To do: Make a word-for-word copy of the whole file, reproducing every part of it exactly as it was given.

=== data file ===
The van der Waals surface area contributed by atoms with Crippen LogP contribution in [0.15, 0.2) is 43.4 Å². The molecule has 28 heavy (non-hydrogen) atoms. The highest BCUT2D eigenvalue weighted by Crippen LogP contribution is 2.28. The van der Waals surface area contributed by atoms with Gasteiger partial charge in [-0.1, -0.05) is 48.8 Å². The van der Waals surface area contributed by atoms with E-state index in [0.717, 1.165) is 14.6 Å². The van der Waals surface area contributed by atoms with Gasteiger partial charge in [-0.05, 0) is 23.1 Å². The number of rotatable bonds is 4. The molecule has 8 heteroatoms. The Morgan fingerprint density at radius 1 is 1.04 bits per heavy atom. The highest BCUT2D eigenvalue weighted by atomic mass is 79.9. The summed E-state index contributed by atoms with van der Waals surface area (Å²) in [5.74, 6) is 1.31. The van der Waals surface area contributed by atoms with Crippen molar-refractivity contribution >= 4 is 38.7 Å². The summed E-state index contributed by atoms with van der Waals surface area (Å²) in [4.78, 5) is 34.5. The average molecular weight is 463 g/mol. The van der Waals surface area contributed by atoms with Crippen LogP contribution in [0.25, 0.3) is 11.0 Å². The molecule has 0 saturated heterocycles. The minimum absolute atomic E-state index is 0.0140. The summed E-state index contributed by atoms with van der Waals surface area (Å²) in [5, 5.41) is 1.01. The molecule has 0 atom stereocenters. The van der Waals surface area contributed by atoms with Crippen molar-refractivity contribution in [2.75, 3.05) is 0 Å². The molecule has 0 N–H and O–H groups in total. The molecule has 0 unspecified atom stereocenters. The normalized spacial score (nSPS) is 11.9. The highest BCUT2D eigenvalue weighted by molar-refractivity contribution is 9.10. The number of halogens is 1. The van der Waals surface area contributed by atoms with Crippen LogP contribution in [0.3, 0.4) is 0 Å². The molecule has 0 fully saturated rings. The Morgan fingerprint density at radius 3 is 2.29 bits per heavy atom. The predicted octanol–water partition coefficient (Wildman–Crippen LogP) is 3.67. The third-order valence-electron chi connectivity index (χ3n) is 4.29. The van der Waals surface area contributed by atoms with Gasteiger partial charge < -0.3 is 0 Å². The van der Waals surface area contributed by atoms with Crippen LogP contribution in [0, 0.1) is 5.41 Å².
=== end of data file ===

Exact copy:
The van der Waals surface area contributed by atoms with Crippen LogP contribution in [0.15, 0.2) is 43.4 Å². The molecule has 28 heavy (non-hydrogen) atoms. The highest BCUT2D eigenvalue weighted by Crippen LogP contribution is 2.28. The van der Waals surface area contributed by atoms with Gasteiger partial charge in [-0.1, -0.05) is 48.8 Å². The van der Waals surface area contributed by atoms with E-state index in [0.717, 1.165) is 14.6 Å². The van der Waals surface area contributed by atoms with Gasteiger partial charge in [-0.05, 0) is 23.1 Å². The number of rotatable bonds is 4. The molecule has 8 heteroatoms. The Morgan fingerprint density at radius 1 is 1.04 bits per heavy atom. The highest BCUT2D eigenvalue weighted by atomic mass is 79.9. The summed E-state index contributed by atoms with van der Waals surface area (Å²) in [5.74, 6) is 1.31. The van der Waals surface area contributed by atoms with Crippen molar-refractivity contribution >= 4 is 38.7 Å². The summed E-state index contributed by atoms with van der Waals surface area (Å²) in [4.78, 5) is 34.5. The average molecular weight is 463 g/mol. The van der Waals surface area contributed by atoms with Crippen LogP contribution in [0.25, 0.3) is 11.0 Å². The molecule has 0 saturated heterocycles. The minimum absolute atomic E-state index is 0.0140. The summed E-state index contributed by atoms with van der Waals surface area (Å²) in [5, 5.41) is 1.01. The molecule has 0 atom stereocenters. The van der Waals surface area contributed by atoms with Crippen molar-refractivity contribution in [2.75, 3.05) is 0 Å². The molecule has 0 N–H and O–H groups in total. The molecule has 0 unspecified atom stereocenters. The normalized spacial score (nSPS) is 11.9. The highest BCUT2D eigenvalue weighted by molar-refractivity contribution is 9.10. The number of halogens is 1. The van der Waals surface area contributed by atoms with Crippen LogP contribution in [0.3, 0.4) is 0 Å². The molecule has 0 fully saturated rings. The Morgan fingerprint density at radius 3 is 2.29 bits per heavy atom. The predicted octanol–water partition coefficient (Wildman–Crippen LogP) is 3.67. The third-order valence-electron chi connectivity index (χ3n) is 4.29. The van der Waals surface area contributed by atoms with Gasteiger partial charge < -0.3 is 0 Å². The van der Waals surface area contributed by atoms with Crippen LogP contribution in [0, 0.1) is 5.41 Å².